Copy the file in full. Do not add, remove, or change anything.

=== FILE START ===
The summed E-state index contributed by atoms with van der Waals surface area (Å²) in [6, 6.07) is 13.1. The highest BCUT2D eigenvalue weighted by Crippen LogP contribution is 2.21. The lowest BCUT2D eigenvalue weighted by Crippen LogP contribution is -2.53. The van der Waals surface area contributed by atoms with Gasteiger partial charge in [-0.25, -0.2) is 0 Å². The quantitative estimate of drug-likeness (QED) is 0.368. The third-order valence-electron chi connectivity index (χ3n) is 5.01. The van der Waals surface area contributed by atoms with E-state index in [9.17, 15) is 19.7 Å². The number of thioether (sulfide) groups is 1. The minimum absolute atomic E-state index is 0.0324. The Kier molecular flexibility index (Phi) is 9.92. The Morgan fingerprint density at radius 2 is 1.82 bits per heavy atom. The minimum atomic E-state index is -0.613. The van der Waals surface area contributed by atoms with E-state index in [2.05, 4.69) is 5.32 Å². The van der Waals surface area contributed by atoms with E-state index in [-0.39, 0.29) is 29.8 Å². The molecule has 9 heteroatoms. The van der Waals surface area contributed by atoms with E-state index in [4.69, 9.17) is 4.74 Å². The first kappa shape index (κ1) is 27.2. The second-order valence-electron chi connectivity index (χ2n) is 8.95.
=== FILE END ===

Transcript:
The summed E-state index contributed by atoms with van der Waals surface area (Å²) in [6, 6.07) is 13.1. The highest BCUT2D eigenvalue weighted by Crippen LogP contribution is 2.21. The lowest BCUT2D eigenvalue weighted by Crippen LogP contribution is -2.53. The van der Waals surface area contributed by atoms with Gasteiger partial charge in [-0.25, -0.2) is 0 Å². The quantitative estimate of drug-likeness (QED) is 0.368. The third-order valence-electron chi connectivity index (χ3n) is 5.01. The van der Waals surface area contributed by atoms with E-state index in [9.17, 15) is 19.7 Å². The number of thioether (sulfide) groups is 1. The minimum absolute atomic E-state index is 0.0324. The Kier molecular flexibility index (Phi) is 9.92. The Morgan fingerprint density at radius 2 is 1.82 bits per heavy atom. The minimum atomic E-state index is -0.613. The van der Waals surface area contributed by atoms with E-state index in [2.05, 4.69) is 5.32 Å². The van der Waals surface area contributed by atoms with E-state index in [-0.39, 0.29) is 29.8 Å². The molecule has 9 heteroatoms. The van der Waals surface area contributed by atoms with E-state index in [4.69, 9.17) is 4.74 Å². The first kappa shape index (κ1) is 27.2. The second-order valence-electron chi connectivity index (χ2n) is 8.95.